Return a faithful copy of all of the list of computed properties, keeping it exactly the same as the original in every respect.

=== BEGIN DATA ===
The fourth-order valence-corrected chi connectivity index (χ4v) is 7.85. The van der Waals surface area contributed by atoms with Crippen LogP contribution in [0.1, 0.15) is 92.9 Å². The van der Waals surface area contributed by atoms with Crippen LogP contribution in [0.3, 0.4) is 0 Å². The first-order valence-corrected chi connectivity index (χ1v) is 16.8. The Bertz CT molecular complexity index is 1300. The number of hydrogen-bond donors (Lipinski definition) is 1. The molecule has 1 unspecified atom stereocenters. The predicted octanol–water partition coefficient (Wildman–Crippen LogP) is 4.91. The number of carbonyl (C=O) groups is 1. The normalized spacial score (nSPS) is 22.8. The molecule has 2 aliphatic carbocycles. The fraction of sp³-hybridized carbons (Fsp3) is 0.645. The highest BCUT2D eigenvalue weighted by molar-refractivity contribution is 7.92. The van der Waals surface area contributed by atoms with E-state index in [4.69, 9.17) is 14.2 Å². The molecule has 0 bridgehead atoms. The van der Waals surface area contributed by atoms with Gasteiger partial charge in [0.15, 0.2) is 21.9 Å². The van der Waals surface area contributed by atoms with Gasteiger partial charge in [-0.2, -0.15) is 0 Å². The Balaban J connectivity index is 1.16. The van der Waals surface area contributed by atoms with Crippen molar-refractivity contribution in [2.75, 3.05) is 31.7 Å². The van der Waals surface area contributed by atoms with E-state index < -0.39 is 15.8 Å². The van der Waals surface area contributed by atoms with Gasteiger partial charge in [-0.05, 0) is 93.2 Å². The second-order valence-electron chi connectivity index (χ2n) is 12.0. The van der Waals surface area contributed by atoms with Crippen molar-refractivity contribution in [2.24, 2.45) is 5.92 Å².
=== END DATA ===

The fourth-order valence-corrected chi connectivity index (χ4v) is 7.85. The van der Waals surface area contributed by atoms with Crippen LogP contribution in [0.1, 0.15) is 92.9 Å². The van der Waals surface area contributed by atoms with Crippen LogP contribution in [0.3, 0.4) is 0 Å². The first-order valence-corrected chi connectivity index (χ1v) is 16.8. The Bertz CT molecular complexity index is 1300. The number of hydrogen-bond donors (Lipinski definition) is 1. The molecule has 1 unspecified atom stereocenters. The predicted octanol–water partition coefficient (Wildman–Crippen LogP) is 4.91. The number of carbonyl (C=O) groups is 1. The normalized spacial score (nSPS) is 22.8. The molecule has 2 aliphatic carbocycles. The fraction of sp³-hybridized carbons (Fsp3) is 0.645. The highest BCUT2D eigenvalue weighted by molar-refractivity contribution is 7.92. The van der Waals surface area contributed by atoms with E-state index in [4.69, 9.17) is 14.2 Å². The molecule has 0 bridgehead atoms. The van der Waals surface area contributed by atoms with Gasteiger partial charge in [0.15, 0.2) is 21.9 Å². The van der Waals surface area contributed by atoms with Gasteiger partial charge in [-0.2, -0.15) is 0 Å². The Balaban J connectivity index is 1.16. The van der Waals surface area contributed by atoms with Crippen molar-refractivity contribution in [2.75, 3.05) is 31.7 Å². The van der Waals surface area contributed by atoms with E-state index < -0.39 is 15.8 Å². The van der Waals surface area contributed by atoms with Gasteiger partial charge in [-0.05, 0) is 93.2 Å². The second-order valence-electron chi connectivity index (χ2n) is 12.0. The van der Waals surface area contributed by atoms with Crippen molar-refractivity contribution in [2.24, 2.45) is 5.92 Å².